Media advisory on high-level conference
to promote comprehensive ban on
Foreign ministers from among more than 100 countries will meet at the United Nations Headquarters in New York 24 and 25 September, 2009, to promote the entry into force of the Comprehensive Nuclear Test Ban Treaty (CTBT). UN Secretary General Ban Ki-moon will open the conference.
The Treaty has been signed by 181 States and ratified by 149 but there are nine among 44 nuclear technology holder states without whose ratification it cannot enter into force.
The conference, to be jointly chaired by Bernard Kouchner and Taieb Fassi Fihri, the Foreign Ministers of France and Morocco respectively, will issue a Final Declaration calling upon the nine to ratify the Treaty.
The nine are: China, the Democratic People’s Republic of Korea (DPRK), Egypt, India, Indonesia, Iran, Israel, Pakistan and the United States. (The DPRK, India and Pakistan have also still to sign the Treaty).
For the first time since 1999 the United States will participate in the conference. The final declaration of the conference will also propose concrete actions that States should take to promote the Treaty.
All sessions of the Conference on Facilitating the Entry into Force of the Comprehensive Nuclear-Test-Ban Treaty are open to the press. The conference takes place on Thursday, 24 September 2009, 08.00–08.45, 11.00-18.00 and Friday, 25 September 2009, 10.00-18.00 in UN Headquarters New York, Conference Room III. There will be a photo-op on 24 September at 08.00 in Conference Room III. The UN Security Council meeting on nuclear disarmament and non-proliferation including the CTBT can be viewed in Conference Room III on 24 September 2009 from 09.00 to 11.00 via video streaming.
Press events for accredited media
• Press breakfast on 8 September 2009, 09.30 -10.30, Vienna International Centre, Vienna, Austria, Room E0763. The Coordinators of the process to promote the entry into force of the CTBT, Ambassador Florence Mangin of France and Ambassador Omar Zniber of Morocco, will be present together with the Executive Secretary of the Preparatory Commission for the Comprehensive Nuclear-Test-Ban Treaty Organization (CTBTO), Ambassador Tibor Tóth.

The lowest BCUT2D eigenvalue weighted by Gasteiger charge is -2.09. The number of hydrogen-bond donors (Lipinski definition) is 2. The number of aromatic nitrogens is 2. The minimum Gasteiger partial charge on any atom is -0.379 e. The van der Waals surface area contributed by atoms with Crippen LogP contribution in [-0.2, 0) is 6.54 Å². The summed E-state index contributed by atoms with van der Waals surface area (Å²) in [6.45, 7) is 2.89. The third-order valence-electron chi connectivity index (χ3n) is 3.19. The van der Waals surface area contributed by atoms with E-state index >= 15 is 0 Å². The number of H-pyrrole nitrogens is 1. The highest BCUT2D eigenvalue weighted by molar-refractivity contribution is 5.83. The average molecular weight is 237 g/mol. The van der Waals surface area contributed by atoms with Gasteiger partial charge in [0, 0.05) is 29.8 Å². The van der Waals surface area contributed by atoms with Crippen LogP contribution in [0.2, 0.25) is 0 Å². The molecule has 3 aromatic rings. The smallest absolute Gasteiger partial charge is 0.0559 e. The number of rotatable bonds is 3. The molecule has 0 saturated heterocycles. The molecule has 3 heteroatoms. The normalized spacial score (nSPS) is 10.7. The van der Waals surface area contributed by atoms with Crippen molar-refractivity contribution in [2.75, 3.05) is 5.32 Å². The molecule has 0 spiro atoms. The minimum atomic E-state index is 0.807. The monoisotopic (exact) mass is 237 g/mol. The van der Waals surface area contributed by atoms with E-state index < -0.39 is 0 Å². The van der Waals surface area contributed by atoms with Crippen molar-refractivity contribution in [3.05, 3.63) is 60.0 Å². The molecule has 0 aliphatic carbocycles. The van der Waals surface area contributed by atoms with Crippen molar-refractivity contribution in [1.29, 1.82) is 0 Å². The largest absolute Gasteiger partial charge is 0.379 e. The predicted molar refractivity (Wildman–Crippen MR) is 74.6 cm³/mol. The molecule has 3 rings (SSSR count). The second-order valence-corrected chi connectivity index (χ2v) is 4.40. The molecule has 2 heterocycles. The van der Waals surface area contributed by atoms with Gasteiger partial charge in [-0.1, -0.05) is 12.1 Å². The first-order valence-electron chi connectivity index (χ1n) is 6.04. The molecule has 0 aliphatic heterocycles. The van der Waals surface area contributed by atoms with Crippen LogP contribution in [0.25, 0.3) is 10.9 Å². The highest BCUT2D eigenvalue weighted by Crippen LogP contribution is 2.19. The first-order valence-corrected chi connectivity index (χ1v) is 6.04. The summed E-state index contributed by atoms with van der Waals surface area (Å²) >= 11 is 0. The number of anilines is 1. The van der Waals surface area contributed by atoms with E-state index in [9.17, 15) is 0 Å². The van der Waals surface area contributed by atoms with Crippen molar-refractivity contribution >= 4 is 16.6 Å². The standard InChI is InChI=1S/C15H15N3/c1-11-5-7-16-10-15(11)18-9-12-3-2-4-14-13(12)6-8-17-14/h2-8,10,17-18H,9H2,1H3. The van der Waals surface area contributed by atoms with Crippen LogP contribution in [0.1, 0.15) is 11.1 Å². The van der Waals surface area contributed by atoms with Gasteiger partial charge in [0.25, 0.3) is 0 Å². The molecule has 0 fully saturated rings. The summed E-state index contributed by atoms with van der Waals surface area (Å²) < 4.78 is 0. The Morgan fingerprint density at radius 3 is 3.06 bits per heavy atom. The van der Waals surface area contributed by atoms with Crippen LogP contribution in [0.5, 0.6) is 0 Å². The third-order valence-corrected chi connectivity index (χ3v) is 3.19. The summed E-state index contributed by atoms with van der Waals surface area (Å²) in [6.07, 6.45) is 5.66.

• Press briefing on 18 September 2009 at 12.00, UN Headquarters, New York, U.S.A., press briefing room. CTBTO Executive Secretary Tibor Tóth will be a guest at the daily noon briefing at the UN Headquarters in New York, informing the media about the current political momentum for the Treaty and the upcoming conference. He will also report on achievements in the build-up of the CTBT verification regime and demonstrate its ability to detect nuclear explosions anywhere on the globe, especially in view of the May 2009 nuclear test in the DPRK.
• Press point on 24 September 2009 at 08.45, UN Headquarters, New York. UN Security Council. The UN Secretary-General Ban Ki-moon and the Foreign Ministers of France and Morocco, Bernard Kouchner and Taieb Fassi Fihri, are expected to attend the stake-out.
The CTBT bans all nuclear explosions on Earth. The Treaty makes it almost impossible to develop nuclear weapons in the first place or to improve existing designs in a militarily relevant way. The Treaty also helps prevent damage caused by nuclear testing to humans and the environment.
Current political momentum
The conference takes place in a new positive political climate with an increasing level of support for the CTBT. The UN Security Council, which will gather at the Heads of State level on the same day as the conference starts on 24 September, will focus on nuclear disarmament and non-proliferation, including the CTBT. It will be the first time since 1992 that such a meeting takes place. The meeting will be convened by U.S. President Barack Obama, who in his landmark speech in Prague on 5 April 2009 promised to “immediately and aggressively” pursue U.S. ratification of the CTBT, and to work with other remaining countries so that the Treaty can enter into force.